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Vermont Officials Request Feds Review Upper Valley Flooding Damage

  • Lucas DeVries is seen in flooding in White River Junction, Vt., on July 1, 2017. (Photo courtesy - Kirsten Arnesen-Trunzo)



Friday, July 07, 2017

White River Junction — Vermont emergency management officials on Thursday requested a federal tally of damage from this weekend’s storm, making a step toward receiving disaster aid as the state’s own count soared into the millions.

“More than $2 million in damage to public infrastructure has been verified by the state, and the cost of still more damage is yet to be officially tallied,” according to a Thursday afternoon news release from Vermont Emergency Management.

Vermont officials have been meeting with local leaders in Thetford, Norwich and other towns west of the Connecticut River that were rocked by a chain of thunderstorm cells on Saturday and are still working to restore full road access.

FEMA will use Vermont’s damage estimates to help determine whether or not the state qualifies for federal aid. To qualify for a public assistance disaster declaration under the federal Stafford Act, Vermont has to demonstrate it incurred at least $1 million in eligible costs at a rate of $3.61 per capita in each affected county, the news release said.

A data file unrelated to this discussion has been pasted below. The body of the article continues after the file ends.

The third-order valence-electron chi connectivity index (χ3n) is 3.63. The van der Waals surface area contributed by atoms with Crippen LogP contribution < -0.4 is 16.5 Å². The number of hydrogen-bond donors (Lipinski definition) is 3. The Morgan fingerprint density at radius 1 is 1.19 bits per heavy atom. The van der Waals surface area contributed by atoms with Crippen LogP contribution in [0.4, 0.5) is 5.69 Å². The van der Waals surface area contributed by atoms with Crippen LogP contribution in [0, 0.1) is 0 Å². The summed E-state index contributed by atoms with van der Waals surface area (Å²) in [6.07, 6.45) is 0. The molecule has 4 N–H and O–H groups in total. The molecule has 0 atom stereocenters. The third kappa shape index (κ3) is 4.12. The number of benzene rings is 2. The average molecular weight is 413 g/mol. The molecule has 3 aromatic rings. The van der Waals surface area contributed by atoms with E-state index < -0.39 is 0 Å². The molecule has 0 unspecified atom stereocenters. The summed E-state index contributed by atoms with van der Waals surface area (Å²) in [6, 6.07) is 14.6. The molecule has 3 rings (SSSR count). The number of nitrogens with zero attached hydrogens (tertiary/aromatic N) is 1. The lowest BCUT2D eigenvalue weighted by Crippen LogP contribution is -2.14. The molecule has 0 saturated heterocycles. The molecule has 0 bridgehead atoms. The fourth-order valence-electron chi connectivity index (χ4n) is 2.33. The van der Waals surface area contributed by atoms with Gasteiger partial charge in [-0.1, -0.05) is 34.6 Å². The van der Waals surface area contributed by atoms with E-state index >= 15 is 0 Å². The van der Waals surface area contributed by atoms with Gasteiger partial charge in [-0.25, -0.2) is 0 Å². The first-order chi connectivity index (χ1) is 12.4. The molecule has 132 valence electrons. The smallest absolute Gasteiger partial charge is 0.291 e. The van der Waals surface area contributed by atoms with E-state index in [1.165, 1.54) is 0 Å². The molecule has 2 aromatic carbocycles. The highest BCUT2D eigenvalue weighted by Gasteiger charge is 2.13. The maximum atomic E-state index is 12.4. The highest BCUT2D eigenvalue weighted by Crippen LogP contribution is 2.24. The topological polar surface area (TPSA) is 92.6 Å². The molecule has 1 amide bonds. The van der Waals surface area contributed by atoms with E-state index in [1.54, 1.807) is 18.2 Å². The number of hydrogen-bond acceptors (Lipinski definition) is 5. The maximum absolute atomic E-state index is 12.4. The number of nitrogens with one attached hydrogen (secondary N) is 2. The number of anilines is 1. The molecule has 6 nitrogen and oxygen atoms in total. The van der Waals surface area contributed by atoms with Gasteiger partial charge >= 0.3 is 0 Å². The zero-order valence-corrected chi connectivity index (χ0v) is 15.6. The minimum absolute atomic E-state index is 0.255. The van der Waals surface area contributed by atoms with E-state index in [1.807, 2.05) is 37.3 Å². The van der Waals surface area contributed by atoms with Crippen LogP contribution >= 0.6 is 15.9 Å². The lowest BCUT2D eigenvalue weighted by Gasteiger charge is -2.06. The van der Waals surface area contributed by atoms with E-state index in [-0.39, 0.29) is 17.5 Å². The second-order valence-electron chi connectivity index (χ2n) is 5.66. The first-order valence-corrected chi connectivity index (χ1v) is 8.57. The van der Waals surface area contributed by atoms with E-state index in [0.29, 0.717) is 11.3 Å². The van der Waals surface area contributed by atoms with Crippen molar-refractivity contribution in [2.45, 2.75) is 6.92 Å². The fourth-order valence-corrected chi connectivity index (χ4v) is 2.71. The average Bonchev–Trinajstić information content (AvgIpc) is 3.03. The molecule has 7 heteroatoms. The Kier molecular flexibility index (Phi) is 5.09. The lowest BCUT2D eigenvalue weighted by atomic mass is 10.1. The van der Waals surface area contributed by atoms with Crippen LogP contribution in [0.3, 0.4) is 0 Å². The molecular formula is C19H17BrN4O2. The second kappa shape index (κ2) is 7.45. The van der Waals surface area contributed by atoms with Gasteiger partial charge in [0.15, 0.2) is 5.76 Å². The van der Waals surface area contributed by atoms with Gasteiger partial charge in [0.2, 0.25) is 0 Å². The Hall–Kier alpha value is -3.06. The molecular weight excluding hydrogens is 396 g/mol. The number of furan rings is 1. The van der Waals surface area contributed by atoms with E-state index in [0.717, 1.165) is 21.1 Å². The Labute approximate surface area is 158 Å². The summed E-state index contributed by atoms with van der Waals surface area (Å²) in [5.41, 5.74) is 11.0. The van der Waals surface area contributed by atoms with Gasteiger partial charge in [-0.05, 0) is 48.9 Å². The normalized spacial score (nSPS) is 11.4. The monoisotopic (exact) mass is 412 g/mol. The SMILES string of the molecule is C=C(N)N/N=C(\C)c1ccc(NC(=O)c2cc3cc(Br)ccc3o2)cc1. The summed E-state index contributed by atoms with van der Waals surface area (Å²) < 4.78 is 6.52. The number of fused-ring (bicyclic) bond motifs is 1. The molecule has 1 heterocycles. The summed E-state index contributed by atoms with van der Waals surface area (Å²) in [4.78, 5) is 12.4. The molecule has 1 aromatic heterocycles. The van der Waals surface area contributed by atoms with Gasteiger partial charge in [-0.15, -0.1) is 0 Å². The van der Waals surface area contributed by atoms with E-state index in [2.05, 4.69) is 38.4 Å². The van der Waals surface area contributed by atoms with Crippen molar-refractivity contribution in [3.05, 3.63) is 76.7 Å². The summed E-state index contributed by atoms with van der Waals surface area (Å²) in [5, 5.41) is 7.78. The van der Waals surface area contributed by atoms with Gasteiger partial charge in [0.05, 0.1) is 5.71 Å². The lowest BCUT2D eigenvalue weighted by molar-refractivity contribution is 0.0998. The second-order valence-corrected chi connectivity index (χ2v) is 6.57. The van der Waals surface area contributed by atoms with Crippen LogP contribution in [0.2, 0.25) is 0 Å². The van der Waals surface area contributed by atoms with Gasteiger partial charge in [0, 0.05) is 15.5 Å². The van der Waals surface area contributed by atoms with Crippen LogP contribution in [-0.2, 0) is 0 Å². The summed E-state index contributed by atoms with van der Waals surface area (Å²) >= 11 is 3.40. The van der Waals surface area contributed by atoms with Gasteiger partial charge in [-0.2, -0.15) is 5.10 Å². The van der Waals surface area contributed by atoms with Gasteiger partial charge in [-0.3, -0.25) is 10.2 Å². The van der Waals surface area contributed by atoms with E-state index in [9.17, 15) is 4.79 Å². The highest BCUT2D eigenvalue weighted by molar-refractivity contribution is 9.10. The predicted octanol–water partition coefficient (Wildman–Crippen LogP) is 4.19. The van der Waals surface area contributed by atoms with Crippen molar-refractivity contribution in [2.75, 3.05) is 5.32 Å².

Should those thresholds be met, Gov. Phil Scott may forward a request for a disaster declaration to FEMA, which may ask President Donald Trump to sign an order releasing funds.

Communities then would receive a 75 percent reimbursement for response and recovery costs, including repairs to local roads, public buildings and other municipal assets.

Meanwhile, New Hampshire authorities say damage from the weekend flooding could top $12 million.

“The initial damage assessments provided by local officials indicate an excess of $11.5 million in damages with a vast majority of the damage occurring in Grafton County,” New Hampshire Homeland Security and Emergency Management Director Perry Plummer said in a statement on Thursday evening. “We fully expect to meet the thresholds and justifications required to ask the governor to request a presidential disaster declaration.”

The owners of homes or businesses that sustained damage should call 2-1-1 and report the damage, Plummer said. Volunteer assistance or other assistance may be available, he said.

Those calling from close to the Vermont border should call the 2-1-1 New Hampshire direct line at 1-866-444-4211, he said.